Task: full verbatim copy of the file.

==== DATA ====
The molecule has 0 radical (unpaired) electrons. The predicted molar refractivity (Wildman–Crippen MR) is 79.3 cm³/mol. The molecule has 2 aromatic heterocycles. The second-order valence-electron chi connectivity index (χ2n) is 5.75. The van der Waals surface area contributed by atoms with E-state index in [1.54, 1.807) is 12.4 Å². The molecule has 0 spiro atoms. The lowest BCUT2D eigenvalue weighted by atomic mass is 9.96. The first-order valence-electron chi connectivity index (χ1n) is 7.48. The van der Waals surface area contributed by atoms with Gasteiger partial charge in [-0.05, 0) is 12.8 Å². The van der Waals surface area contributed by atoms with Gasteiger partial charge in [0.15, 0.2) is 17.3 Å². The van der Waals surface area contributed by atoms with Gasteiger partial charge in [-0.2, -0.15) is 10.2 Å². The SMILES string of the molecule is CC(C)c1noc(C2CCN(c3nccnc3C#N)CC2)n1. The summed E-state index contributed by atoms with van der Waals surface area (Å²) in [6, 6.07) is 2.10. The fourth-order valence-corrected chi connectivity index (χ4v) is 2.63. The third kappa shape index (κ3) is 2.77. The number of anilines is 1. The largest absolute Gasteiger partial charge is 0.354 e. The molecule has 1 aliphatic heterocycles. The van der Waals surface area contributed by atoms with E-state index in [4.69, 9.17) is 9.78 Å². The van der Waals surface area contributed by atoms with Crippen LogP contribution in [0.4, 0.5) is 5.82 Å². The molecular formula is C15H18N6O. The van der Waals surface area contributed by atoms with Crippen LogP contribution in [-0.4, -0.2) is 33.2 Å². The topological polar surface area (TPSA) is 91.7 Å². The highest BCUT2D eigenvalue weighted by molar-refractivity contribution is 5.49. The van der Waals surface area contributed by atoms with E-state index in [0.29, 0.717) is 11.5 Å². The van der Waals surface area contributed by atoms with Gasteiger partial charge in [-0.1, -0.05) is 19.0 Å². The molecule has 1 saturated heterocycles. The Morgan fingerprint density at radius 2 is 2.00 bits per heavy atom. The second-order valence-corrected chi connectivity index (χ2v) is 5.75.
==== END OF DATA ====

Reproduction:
The molecule has 0 radical (unpaired) electrons. The predicted molar refractivity (Wildman–Crippen MR) is 79.3 cm³/mol. The molecule has 2 aromatic heterocycles. The second-order valence-electron chi connectivity index (χ2n) is 5.75. The van der Waals surface area contributed by atoms with E-state index in [1.54, 1.807) is 12.4 Å². The molecule has 0 spiro atoms. The lowest BCUT2D eigenvalue weighted by atomic mass is 9.96. The first-order valence-electron chi connectivity index (χ1n) is 7.48. The van der Waals surface area contributed by atoms with Gasteiger partial charge in [-0.05, 0) is 12.8 Å². The van der Waals surface area contributed by atoms with Gasteiger partial charge in [0.15, 0.2) is 17.3 Å². The van der Waals surface area contributed by atoms with Gasteiger partial charge in [-0.2, -0.15) is 10.2 Å². The SMILES string of the molecule is CC(C)c1noc(C2CCN(c3nccnc3C#N)CC2)n1. The summed E-state index contributed by atoms with van der Waals surface area (Å²) in [6, 6.07) is 2.10. The fourth-order valence-corrected chi connectivity index (χ4v) is 2.63. The third kappa shape index (κ3) is 2.77. The number of anilines is 1. The largest absolute Gasteiger partial charge is 0.354 e. The molecule has 1 aliphatic heterocycles. The van der Waals surface area contributed by atoms with E-state index in [4.69, 9.17) is 9.78 Å². The van der Waals surface area contributed by atoms with Crippen LogP contribution in [0.4, 0.5) is 5.82 Å². The molecular formula is C15H18N6O. The van der Waals surface area contributed by atoms with Crippen LogP contribution in [-0.4, -0.2) is 33.2 Å². The topological polar surface area (TPSA) is 91.7 Å². The highest BCUT2D eigenvalue weighted by molar-refractivity contribution is 5.49. The van der Waals surface area contributed by atoms with E-state index in [0.29, 0.717) is 11.5 Å². The van der Waals surface area contributed by atoms with Gasteiger partial charge in [-0.1, -0.05) is 19.0 Å². The molecule has 1 saturated heterocycles. The Morgan fingerprint density at radius 2 is 2.00 bits per heavy atom. The second-order valence-corrected chi connectivity index (χ2v) is 5.75.